Dignity and choice
I've picked up Nicholas Wolterstorff's new book, Justice in Love, and am reading it slowly, trying to savor each paragraph as he discusses the relationship—which sometime feels like a conflict—between justice and love.
Wolterstorff comments on and critiques Anders Nygren's classic Agape and Eros and Reinhold Niebuhr's An Interpretation of Christian Ethics, with its notion that Jesus' ethic is an "impossible possibility." According to Wolterstorff, the basic Christian ethical concept is that individuals have a right to justice because they are loved by God. He builds his case for a new "care-agapism" in which justice and love, instead of being in conflict, are in harmony with each other and part of one ethical/moral position.
Wolterstorff points to Jesus' parable of the Good Samaritan, and the striking moral mandate that appears in all three synoptic Gospels: "You shall love the Lord your God with all your heart, and with all your soul, and with all your strength, and with all your mind; and your neighbor as yourself." That, Jesus said, is the heart of the Torah. "That sums it up," says Wolterstorff.
But how do we move from the core ethical mandate to the excruciatingly complex issues we face in the modern world? How do we proceed from love for God and neighbor to the questions of accessibility to birth control and whether to terminate a pregnancy, to name two matters that are currently before us?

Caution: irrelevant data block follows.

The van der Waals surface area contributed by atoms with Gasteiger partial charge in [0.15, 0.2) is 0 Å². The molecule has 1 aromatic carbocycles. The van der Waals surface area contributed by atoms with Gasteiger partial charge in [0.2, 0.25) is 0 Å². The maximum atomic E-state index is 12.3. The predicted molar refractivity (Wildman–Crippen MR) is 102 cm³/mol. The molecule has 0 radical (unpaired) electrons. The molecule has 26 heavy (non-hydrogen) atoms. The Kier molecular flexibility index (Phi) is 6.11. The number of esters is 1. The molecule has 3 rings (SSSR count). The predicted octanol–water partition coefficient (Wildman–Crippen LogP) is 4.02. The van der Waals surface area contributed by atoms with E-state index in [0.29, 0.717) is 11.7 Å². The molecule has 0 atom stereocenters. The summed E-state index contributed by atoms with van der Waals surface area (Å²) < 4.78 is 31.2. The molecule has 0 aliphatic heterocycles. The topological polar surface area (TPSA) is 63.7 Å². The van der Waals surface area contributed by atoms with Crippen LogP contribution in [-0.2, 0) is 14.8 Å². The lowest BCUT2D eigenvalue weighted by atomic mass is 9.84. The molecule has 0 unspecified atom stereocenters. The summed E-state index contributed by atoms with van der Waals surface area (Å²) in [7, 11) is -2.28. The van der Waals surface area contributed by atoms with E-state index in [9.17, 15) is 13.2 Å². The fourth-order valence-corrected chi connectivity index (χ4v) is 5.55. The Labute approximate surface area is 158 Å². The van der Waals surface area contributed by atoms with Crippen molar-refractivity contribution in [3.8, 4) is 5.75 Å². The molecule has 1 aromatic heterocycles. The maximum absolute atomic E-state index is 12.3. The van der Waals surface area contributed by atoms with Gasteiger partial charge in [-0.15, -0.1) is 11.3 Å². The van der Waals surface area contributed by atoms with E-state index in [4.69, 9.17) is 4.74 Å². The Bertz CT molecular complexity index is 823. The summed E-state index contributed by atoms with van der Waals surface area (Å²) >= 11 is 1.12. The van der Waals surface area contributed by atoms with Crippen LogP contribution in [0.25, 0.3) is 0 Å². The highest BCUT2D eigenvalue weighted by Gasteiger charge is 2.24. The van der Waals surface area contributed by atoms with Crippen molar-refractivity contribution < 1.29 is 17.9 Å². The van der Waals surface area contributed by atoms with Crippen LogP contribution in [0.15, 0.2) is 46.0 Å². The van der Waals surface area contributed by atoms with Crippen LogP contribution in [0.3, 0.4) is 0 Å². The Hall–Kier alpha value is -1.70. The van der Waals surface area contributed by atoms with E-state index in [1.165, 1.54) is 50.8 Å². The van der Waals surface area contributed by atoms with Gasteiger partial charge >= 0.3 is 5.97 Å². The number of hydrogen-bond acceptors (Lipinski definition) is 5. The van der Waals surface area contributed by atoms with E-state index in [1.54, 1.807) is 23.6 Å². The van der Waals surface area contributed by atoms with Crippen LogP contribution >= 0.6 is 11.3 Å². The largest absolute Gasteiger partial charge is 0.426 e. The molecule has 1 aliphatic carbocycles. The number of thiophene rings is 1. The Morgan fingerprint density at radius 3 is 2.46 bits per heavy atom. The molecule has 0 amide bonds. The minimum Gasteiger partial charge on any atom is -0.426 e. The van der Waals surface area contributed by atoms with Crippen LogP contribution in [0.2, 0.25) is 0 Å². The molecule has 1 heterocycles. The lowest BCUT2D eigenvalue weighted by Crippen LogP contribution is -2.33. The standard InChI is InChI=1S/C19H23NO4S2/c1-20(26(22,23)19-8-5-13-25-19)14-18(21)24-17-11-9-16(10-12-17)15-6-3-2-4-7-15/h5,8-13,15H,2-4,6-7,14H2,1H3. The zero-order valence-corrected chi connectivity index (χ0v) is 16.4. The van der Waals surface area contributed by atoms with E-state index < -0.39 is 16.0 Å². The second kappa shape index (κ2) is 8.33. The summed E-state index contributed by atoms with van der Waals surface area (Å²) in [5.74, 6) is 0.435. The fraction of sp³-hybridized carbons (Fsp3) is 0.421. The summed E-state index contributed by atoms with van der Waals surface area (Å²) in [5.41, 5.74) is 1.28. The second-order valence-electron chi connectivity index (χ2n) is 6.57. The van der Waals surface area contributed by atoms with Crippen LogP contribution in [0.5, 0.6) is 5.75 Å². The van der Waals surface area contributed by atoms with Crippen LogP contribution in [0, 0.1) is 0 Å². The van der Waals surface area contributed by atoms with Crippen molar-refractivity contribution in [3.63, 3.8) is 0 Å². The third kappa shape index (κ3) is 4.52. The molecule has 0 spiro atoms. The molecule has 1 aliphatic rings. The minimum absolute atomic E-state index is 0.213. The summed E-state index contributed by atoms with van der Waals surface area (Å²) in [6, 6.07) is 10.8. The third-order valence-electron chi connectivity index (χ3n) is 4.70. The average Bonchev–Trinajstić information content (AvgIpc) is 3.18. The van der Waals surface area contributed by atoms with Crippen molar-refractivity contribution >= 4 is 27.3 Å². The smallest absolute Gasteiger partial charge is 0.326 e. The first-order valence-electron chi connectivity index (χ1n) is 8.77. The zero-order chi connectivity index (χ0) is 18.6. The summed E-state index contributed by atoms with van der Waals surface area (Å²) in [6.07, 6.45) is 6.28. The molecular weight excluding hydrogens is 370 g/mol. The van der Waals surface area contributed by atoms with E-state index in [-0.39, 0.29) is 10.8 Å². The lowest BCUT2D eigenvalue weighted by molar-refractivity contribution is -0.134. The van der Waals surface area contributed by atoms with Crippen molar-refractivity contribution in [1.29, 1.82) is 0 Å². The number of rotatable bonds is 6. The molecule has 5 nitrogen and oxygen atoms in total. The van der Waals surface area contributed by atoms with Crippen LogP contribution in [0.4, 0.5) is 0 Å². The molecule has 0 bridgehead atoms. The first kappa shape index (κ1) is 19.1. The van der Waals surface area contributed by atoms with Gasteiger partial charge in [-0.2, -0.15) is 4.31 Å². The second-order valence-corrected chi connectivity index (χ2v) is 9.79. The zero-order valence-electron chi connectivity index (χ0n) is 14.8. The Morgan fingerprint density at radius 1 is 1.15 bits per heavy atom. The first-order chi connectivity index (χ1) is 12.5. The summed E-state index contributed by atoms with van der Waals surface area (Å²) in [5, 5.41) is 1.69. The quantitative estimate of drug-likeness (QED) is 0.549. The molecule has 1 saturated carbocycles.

Wolterstorff furthers the discussion by citing Lenn E. Goodman's book Love Thy Neighbor as Thyself: "The love that the Torah commands means accepting the sanctity of each person's capacity to choose and to cherish."
That's really the issue in these two difficult questions, isn't it? Goodman elaborates: "Persons must be treated as persons. Love thy neighbor makes explicit the obligation that the life of another person sets before us: the measure of as thyself spotlights the existential equality of persons—lest we lose sight of the precious dignity of the other."
As the public conversation about contraceptives and abortion continues, someone, it seems to me, ought to be speaking to "the precious dignity of the other" and "the sanctity of each person's capacity to choose."
The basic principle of American life, Nicholas Kristof observed recently, is respect for religious beliefs and "accommodating them where we can." "We should make a good-faith effort to avoid offending Catholic bishops," says Kristof. "But . . . there are other interests at stake. If we have to choose between bishops' sensibilities and women's health, our national priority must be the female half of the population."
There is no absolute biblical mandate on these issues. Those who claim there is are wrong. The one absolute is the mandate to love God and neighbor. It seems to me that that mandate includes both respecting the sanctity of the neighbor and affirming the neighbor's "capacity to choose."